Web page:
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The Feast Podcast

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Episodes

The Gods Must Be Hungry: Divine Food Stories from Eaten Magazine

12/8/2017
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From medieval butter towers to prehistoric bee-keepers, this week we're examining the divine associations with global foods with Emelyn Rude, editor of the new food history magazine Eaten. Join us as she gives us a sneak peak of "The Food of the Gods", the first volume of the magazine, available now! We'll learn how mortals and immortals have been making, sharing, and fighting over food since the birth of humanity itself. Learn what foods can keep the gods on your side, from ancient Roman...

Duration: 00:28:52


Unsimply Soba: Comics & Competition in Japanese History

11/24/2017
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Think you can eat 50 bowls of noodles? What about 100? This week, The Feast explores the tradition of wanko soba from Iwate, Japan, where families and friends compete to see who can slurp the most noodles in a single sitting. But what makes soba, or buckwheat, the preferred noodle for this centuries-old food contest? We'll dig into the celebrated history of food competitions in pre-modern Japan where writers depicted epic battles waged amongst favorite foods. Forget tiger versus shark;...

Duration: 00:28:45


Passionate Pavlovas: National Desserts from A to Z

11/10/2017
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From the Caesar salad to Fettucini Alfredo, we're surrounded by meals named for famous figures in history. But how many can claim to be the national dessert of not one, but two countries? This week, we're taking a look at the origins and history of the Pavlova, named for one of the world's first ballerina superstars. Famous for making the Russian ballet popular on the international stage, Anna Pavlova inspired devoted fans from Argentina to India to Japan. But how did her name end up...

Duration: 00:28:48


Supernatural Suppers: An Icelandic Ghost Story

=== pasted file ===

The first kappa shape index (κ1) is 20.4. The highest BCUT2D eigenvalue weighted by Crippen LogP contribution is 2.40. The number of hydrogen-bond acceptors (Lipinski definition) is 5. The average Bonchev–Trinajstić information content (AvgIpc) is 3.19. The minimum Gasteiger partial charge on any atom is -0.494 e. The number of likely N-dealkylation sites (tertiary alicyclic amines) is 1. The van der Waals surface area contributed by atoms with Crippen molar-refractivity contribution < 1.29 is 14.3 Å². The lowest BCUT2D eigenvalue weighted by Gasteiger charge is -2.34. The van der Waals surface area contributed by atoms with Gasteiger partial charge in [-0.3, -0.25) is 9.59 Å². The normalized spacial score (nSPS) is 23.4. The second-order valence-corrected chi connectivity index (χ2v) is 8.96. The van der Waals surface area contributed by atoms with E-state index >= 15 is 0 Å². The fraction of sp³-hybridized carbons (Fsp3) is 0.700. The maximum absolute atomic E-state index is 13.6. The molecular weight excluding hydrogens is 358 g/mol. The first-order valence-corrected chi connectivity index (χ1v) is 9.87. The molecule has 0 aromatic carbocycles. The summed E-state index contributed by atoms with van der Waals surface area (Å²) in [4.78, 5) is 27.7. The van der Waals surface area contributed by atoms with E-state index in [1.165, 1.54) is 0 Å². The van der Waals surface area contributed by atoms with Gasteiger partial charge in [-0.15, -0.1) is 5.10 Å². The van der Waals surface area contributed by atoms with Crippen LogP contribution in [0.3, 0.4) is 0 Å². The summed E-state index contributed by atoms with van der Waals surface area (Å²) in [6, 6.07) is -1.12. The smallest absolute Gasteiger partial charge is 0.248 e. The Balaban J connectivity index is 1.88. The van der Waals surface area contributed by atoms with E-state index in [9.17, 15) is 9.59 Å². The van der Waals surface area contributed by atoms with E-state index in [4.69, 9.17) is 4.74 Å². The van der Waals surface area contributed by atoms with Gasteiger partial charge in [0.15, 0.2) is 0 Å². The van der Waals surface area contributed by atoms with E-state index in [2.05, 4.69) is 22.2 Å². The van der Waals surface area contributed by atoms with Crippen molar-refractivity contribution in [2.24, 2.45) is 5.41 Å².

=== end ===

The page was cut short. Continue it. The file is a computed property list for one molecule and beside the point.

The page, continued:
10/27/2017
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Dead chefs tell no tales! Except on Halloween, that is. This week, we're bringing you the story of a ghostly banquet straight from the sagas of medieval Iceland. A mix of fact and fiction, sagas provide some of the only clues we have about early Icelandic cooking. Today, the island's cuisine may be famous for its fermented shark and its luscious skyr, but we'll learn what was on the menu 1,000 years ago when a dead woman decided to play chef for the night. Find out what happens when you...

Duration: 00:27:40


Complicating Kosher: How the Trefa Banquet Changed American Judaism

10/13/2017
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This week we’re discovering the meal that changed the face of American Judaism. Featuring Dr. Jonathan Sarna of Brandeis University, we’ll learn how a lavish banquet in 1883 Cincinnati kicked off a fierce debate about what it means to keep kosher. How did a dish of frogs’ legs bring about one of the largest religious arguments the US has ever seen? We’ll explore how a dispute over regional Jewish foodways changed the face of the religion at the end of the 19th century- from a dream of a...

Duration: 00:31:36


From Washington Street to Atlantic Avenue: Food Stories from New York's Little Syria

9/29/2017
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Join us as we discover the rich culinary history of Syrian communities in New York City. Beginning in the 1880s, Syrian immigrants settled in lower Manhattan, setting up food shops, restaurants, and grocery stores. We'll taste fermented milk at Arta's Restaurant, reviewed by the New York Times in 1899. We'll listen to opera at Kalil's, a Syrian-owned restaurant which boasted seating for 1,000 at a time! We'll speak to Linda K. Jacobs, a descendant of New York's Syrian Colony and author of...

Duration: 00:40:53


Fuelling the Presidency: African American Cooks in the White House

9/15/2017
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Zephyr Wright (left) & Laura Dollie Johnson (right) This week, we're exploring the unsung history of African American cooks in the White House with soul food scholar, Adrian E. Miller, author of "The President's Kitchen Cabinet: The Story of the African Americans Who Have Fed Our First Families, from the Washingtons to the Obamas". Join us as we uncover the history of two formidable women who put their stamp on American history through their cooking. We'll look at the life of Laura Dollie...

Duration: 00:48:00


Fuelling the Presidency: African American Cooks in the White House

9/15/2017
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Zephyr Wright (left) & Laura Dollie Johnson (right) This week, we're exploring the unsung history of African American cooks in the White House with soul food scholar, Adrian E. Miller, author of "The President's Kitchen Cabinet: The Story of the African Americans Who Have Fed Our First Families, from the Washingtons to the Obamas". Join us as we uncover the history of two formidable women who put their stamp on American history through their cooking. We'll look at the life of Laura Dollie...

Duration: 00:37:22


A Thousand and One Recipes: Caliphate Cooking in 10th Century Baghdad

9/1/2017
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Courtesy of Nawal Nasrallah This week we're travelling to the golden age of the Islamic Empire in 10th century Baghdad. Hidden in a bustling paper market, we'll visit a mysterious bookmaker responsible for one of the largest cookbooks from the medieval world. While it may not have exactly 1,001 recipes (only 632 at last count...), the book is a treasure trove of medieval dining etiquette, recommendations for healthy eating, and some of the best food poetry we've ever read (ode to fried...

Duration: 00:36:11